The first Disability Day of Mourning vigil was held on March 30, 2012. George Hodgins, a 22-year old Autistic man, had been murdered by his mother earlier that month. Because Hodgins was disabled, media accounts of his death focused on the challenges his mother faced as the parent of an autistic child rather than upon Hodgins himself. As organizer Zoe Gross noted, “Because he was disabled, George had been written out of the story of his own murder.”
Today, the annual Disability Day of Mourning is hosted by a coalition of organizations, including ASAN, ADAPT, AAPD, Not Dead Yet, the National Council on Independent Living, the Disability Rights Education & Defense Fund, and other disability rights organizations. Mullis opened the UNC-Asheville’s vigil with a reading of Zoe Gross’s essay, “Killing Words” which asks professionals, journalists, and media to examine the way they cover violence against disabled people in their news articles. “We need to start looking at these murders as copycat crimes, which are encouraged when murders of disabled people receive positive press coverage,” Gross writes.
One question I asked each student was whether they’d been personally aware of the pervasiveness of violence against people with disabilities. In general, I found that most students with disabilities were not surprised by the statistics. Kit Sullivan (whose reading of “I am not a burden,” brought tears to the eyes of many in attendance) said, “I’ve seen a lot—not people getting physically injured, but just saying bad things, or just making jokes. It can be demeaning and people might not realize it.”
More than one of those gathered referred to Akton T-4, the Nazi party’s purge of the disabled community in Germany which resulted in medical experimentation, torture and deaths of its disabled citizens. “I was lucky,” said UNCA student Nefertiti Karismaida, who read Astra Milburg’s powerful “Letter to a Baby Thrown from a Bridge” at the vigil. “My parents never think that I am a burden, but there are millions of kids whose parents think the kid’s life must be a misery. ‘If I put my kid out of misery, I am doing it out of good intention.’ That is not kindness.”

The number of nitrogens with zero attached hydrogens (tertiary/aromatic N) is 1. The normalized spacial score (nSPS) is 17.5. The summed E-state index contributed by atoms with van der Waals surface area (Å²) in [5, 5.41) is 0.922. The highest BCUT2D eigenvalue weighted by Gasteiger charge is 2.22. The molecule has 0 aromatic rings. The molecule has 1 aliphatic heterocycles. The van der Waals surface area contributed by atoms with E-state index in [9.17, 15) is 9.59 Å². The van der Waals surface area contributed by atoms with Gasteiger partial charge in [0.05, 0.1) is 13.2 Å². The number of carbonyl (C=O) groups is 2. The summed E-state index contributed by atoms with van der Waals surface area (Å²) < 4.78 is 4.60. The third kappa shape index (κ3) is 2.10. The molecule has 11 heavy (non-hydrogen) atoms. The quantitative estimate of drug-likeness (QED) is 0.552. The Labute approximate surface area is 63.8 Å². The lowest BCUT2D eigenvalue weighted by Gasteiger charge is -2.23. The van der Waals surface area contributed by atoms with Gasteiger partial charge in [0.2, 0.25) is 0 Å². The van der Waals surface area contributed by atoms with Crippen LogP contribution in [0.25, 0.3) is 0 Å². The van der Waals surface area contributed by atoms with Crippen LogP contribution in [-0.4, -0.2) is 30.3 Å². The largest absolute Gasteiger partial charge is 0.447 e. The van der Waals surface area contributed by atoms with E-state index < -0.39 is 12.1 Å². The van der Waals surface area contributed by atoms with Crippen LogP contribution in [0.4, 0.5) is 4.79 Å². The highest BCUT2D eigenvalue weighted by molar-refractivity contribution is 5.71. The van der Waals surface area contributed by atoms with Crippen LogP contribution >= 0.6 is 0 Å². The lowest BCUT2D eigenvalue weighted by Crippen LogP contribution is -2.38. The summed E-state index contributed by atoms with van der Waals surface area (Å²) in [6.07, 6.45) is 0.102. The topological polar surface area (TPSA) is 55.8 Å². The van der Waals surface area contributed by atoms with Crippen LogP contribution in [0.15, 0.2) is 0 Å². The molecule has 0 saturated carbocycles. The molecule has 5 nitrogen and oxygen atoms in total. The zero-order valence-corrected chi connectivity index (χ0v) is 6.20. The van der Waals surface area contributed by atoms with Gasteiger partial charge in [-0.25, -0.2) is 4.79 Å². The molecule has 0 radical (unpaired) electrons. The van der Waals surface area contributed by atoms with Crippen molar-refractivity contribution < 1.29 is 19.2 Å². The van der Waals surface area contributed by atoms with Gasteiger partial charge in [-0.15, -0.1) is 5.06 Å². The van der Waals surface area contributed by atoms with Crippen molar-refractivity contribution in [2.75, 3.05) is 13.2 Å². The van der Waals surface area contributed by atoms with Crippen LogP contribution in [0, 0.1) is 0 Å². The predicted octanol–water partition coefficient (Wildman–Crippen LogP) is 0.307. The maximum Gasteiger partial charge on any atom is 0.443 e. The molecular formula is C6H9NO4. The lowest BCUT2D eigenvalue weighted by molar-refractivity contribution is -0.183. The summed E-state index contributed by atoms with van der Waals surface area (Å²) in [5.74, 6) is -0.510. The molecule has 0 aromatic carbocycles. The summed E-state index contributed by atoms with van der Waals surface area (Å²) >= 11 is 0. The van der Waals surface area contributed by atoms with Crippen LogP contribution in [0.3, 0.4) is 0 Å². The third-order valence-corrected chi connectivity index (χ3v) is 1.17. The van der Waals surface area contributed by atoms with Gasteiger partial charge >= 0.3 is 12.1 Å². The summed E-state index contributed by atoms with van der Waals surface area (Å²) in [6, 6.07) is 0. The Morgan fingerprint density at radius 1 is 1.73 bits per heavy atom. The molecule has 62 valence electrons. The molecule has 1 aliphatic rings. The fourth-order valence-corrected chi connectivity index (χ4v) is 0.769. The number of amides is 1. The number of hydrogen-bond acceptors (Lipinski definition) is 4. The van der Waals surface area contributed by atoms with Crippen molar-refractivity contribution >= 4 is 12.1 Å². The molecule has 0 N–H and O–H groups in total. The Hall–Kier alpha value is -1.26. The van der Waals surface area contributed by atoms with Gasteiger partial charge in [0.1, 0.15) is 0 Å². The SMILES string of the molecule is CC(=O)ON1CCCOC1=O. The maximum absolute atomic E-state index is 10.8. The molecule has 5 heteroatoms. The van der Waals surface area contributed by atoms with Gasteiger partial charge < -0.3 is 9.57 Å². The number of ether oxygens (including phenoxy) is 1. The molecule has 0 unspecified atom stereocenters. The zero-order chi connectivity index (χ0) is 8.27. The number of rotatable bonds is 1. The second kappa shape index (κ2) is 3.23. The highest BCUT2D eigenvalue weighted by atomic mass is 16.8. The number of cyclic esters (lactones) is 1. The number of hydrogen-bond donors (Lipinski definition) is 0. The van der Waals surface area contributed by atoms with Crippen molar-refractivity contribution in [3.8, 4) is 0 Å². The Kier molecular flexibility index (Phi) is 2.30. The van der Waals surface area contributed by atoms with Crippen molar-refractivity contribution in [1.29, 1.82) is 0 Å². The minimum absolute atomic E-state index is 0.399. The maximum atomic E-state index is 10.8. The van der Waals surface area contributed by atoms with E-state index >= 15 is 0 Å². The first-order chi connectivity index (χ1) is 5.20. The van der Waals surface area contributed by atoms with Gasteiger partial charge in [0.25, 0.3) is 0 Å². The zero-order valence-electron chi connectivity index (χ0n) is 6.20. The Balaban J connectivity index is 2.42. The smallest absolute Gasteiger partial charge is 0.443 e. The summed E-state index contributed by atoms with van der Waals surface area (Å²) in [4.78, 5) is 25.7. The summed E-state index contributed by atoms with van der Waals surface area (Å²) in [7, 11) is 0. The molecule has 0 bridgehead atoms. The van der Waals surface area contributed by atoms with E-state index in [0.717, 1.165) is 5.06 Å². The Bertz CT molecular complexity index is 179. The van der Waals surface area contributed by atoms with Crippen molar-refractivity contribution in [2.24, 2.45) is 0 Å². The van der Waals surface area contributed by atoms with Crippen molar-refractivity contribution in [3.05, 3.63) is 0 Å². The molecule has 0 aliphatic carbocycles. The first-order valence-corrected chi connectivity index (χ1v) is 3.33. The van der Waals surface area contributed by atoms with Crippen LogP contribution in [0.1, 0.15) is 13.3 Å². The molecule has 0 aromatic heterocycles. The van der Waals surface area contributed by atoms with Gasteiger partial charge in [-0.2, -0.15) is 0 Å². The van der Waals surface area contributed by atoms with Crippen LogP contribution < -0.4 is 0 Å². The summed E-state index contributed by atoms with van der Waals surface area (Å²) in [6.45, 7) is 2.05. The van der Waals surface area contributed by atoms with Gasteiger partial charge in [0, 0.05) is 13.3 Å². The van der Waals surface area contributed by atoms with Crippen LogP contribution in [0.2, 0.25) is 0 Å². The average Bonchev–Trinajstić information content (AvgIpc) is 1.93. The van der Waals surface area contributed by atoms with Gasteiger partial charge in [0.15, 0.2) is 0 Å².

“I feel sad, but I’m also angry,” said Ray Hemachandra, the parent of a 16-year old autistic son, who also pointed out the banner flying from the nearby Ramsey Library advertising an exhibit marking the persecution of homosexuality in Nazi Germany, 1933-45. “How do we change the culture?”
Karismaida would say, changing the culture requires action. “It’s like, this is who we are and we need to unite, we need to stand together because we are people, we are not property. We should not be taken lightly. If we remain afraid, if we do not conquer our fear, then we will always be afraid. Being brave does not mean you are reckless. Being brave means that you protect those who matter. And you matter. Because you matter, we are proud that you are here.”
The Autistic Self-Advocacy Network created an Anti-Filicide Toolkit to actively work against the prevelence of violence against disabled people.